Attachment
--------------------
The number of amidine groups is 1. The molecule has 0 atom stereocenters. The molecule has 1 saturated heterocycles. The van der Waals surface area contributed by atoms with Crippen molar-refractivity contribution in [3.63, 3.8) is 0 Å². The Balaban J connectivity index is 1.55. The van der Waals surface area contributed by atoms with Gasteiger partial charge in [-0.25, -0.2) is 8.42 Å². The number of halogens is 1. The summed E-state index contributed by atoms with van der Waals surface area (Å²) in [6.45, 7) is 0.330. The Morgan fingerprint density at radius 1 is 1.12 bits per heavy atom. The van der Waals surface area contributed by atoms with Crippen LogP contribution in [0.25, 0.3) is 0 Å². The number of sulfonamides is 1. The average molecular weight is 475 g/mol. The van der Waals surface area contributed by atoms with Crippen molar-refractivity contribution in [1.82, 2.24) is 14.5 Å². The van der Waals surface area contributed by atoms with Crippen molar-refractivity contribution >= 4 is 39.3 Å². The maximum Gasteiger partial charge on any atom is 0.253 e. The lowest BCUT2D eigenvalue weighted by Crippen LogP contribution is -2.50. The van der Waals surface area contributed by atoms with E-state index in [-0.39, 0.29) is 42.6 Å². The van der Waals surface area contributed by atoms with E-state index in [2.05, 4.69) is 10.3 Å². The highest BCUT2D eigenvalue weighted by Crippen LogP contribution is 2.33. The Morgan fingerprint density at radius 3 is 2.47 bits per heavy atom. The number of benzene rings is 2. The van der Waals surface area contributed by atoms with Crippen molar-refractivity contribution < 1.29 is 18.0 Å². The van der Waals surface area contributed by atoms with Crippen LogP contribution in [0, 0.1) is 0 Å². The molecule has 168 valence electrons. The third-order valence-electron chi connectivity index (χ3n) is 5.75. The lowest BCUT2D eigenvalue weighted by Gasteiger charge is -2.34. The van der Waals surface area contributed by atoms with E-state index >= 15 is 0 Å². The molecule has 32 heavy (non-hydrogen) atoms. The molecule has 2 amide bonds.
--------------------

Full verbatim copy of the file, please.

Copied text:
The number of amidine groups is 1. The molecule has 0 atom stereocenters. The molecule has 1 saturated heterocycles. The van der Waals surface area contributed by atoms with Crippen molar-refractivity contribution in [3.63, 3.8) is 0 Å². The Balaban J connectivity index is 1.55. The van der Waals surface area contributed by atoms with Gasteiger partial charge in [-0.25, -0.2) is 8.42 Å². The number of halogens is 1. The summed E-state index contributed by atoms with van der Waals surface area (Å²) in [6.45, 7) is 0.330. The Morgan fingerprint density at radius 1 is 1.12 bits per heavy atom. The van der Waals surface area contributed by atoms with Crippen LogP contribution in [0.25, 0.3) is 0 Å². The number of sulfonamides is 1. The average molecular weight is 475 g/mol. The van der Waals surface area contributed by atoms with Crippen molar-refractivity contribution in [1.82, 2.24) is 14.5 Å². The van der Waals surface area contributed by atoms with Crippen molar-refractivity contribution >= 4 is 39.3 Å². The maximum Gasteiger partial charge on any atom is 0.253 e. The lowest BCUT2D eigenvalue weighted by Crippen LogP contribution is -2.50. The van der Waals surface area contributed by atoms with E-state index in [-0.39, 0.29) is 42.6 Å². The van der Waals surface area contributed by atoms with E-state index in [2.05, 4.69) is 10.3 Å². The highest BCUT2D eigenvalue weighted by Crippen LogP contribution is 2.33. The Morgan fingerprint density at radius 3 is 2.47 bits per heavy atom. The number of benzene rings is 2. The van der Waals surface area contributed by atoms with Crippen molar-refractivity contribution < 1.29 is 18.0 Å². The van der Waals surface area contributed by atoms with Crippen LogP contribution in [0, 0.1) is 0 Å². The molecule has 168 valence electrons. The third-order valence-electron chi connectivity index (χ3n) is 5.75. The lowest BCUT2D eigenvalue weighted by Gasteiger charge is -2.34. The van der Waals surface area contributed by atoms with E-state index >= 15 is 0 Å². The molecule has 32 heavy (non-hydrogen) atoms. The molecule has 2 amide bonds.